The decision by Stena to open up a live export route to the UK represents a highly significant boost to the beleaguered livestock sector.

This is according to ICSA Ireland president Patrick Kent. “Stena are open for business on the Rosslare to Fishguard route from this week,” he said.

“This is the first time in many years that there will be a regular live export route from the Republic to Britain. While it has been possible to transport livestock from Larne to Stranraer, the economics of that did not add up when the final destination was Southern England.”

Kent said the news could not have come at a more opportune time as Irish livestock producers struggle to get cattle killed.

“While the live export trade for weanlings has shown some positive signs with Greece emerging as a potential alternative market to complement exports to Italy, the fact remains that suckler farmers are very concerned about the outlook.

“As our nearest neighbour, the British market is potentially a good market for cattle, particularly given that British beef prices are the highest in Europe. The differential between Irish and British beef price is of the order of €250 on a typical R3 steer.”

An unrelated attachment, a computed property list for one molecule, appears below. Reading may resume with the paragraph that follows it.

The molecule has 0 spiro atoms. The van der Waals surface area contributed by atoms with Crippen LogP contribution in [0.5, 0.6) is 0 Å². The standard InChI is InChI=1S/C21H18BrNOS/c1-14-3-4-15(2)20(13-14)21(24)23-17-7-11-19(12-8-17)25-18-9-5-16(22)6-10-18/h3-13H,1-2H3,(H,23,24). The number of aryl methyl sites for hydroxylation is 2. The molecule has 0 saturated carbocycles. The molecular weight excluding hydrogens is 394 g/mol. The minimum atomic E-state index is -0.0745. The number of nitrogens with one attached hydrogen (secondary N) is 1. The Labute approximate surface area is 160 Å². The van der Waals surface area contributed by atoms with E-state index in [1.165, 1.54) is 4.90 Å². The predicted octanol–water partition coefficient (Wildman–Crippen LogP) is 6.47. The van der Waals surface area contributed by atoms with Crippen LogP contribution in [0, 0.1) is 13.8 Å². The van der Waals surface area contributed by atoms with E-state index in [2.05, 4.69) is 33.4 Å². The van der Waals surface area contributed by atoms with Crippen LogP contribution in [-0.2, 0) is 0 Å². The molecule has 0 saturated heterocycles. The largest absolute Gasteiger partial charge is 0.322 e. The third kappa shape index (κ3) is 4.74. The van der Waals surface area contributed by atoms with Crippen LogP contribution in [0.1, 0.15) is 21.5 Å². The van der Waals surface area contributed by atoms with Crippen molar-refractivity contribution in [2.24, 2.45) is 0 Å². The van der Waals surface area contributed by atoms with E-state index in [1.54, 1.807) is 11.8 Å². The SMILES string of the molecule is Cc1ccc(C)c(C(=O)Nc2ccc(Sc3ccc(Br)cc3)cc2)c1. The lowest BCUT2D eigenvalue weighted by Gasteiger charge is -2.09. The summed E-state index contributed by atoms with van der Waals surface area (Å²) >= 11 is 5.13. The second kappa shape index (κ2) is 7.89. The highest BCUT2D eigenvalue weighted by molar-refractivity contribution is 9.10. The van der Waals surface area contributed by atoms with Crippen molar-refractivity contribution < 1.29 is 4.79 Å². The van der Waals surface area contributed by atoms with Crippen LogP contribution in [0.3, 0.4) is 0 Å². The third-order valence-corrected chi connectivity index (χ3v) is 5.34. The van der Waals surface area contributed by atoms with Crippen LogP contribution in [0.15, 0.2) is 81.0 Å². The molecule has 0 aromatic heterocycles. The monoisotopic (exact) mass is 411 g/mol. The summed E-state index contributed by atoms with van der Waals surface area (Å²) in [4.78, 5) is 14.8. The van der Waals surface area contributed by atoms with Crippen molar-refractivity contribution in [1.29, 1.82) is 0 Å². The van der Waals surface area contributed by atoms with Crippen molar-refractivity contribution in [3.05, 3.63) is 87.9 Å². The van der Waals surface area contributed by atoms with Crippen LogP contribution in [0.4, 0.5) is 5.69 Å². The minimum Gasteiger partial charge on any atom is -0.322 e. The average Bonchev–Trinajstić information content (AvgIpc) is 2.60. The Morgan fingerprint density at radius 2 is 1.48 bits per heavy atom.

Mr Kent added that exporting cattle to Britain was not only sensible because of the price differential but also on other economic and welfare grounds.

“Compared with exporting to Europe and North Africa, the UK is a much less costly option in terms of transport costs while at the same time, the relatively short journey means that animal welfare is not a problem. In fact, if we could export significant numbers to the UK, then there would be less need to go to places like North Africa. Also, it must be borne in mind that the British beef finisher has significant cost advantages in feeding cattle due to having ready and close access to cereals and other food by-products.”

Meanwhile the news was also warmly welcomed by ICSA Munster vice-president John Halley, suckler chairman Dermot Kelleher and beef chairman Edmond Phelan.

They said that the challenge was now there for exporters to find UK customers.

“We are delighted that the ICSA efforts have yielded some progress but there are still concerns that there will be some resistance to this in certain quarters. However, the alternative to competition for live exports is that we accept the current situation in the cattle trade and advise suckler farmers to wind down operations. This is the first bit of light at the end of the tunnel in some time and we must capitalise on it.”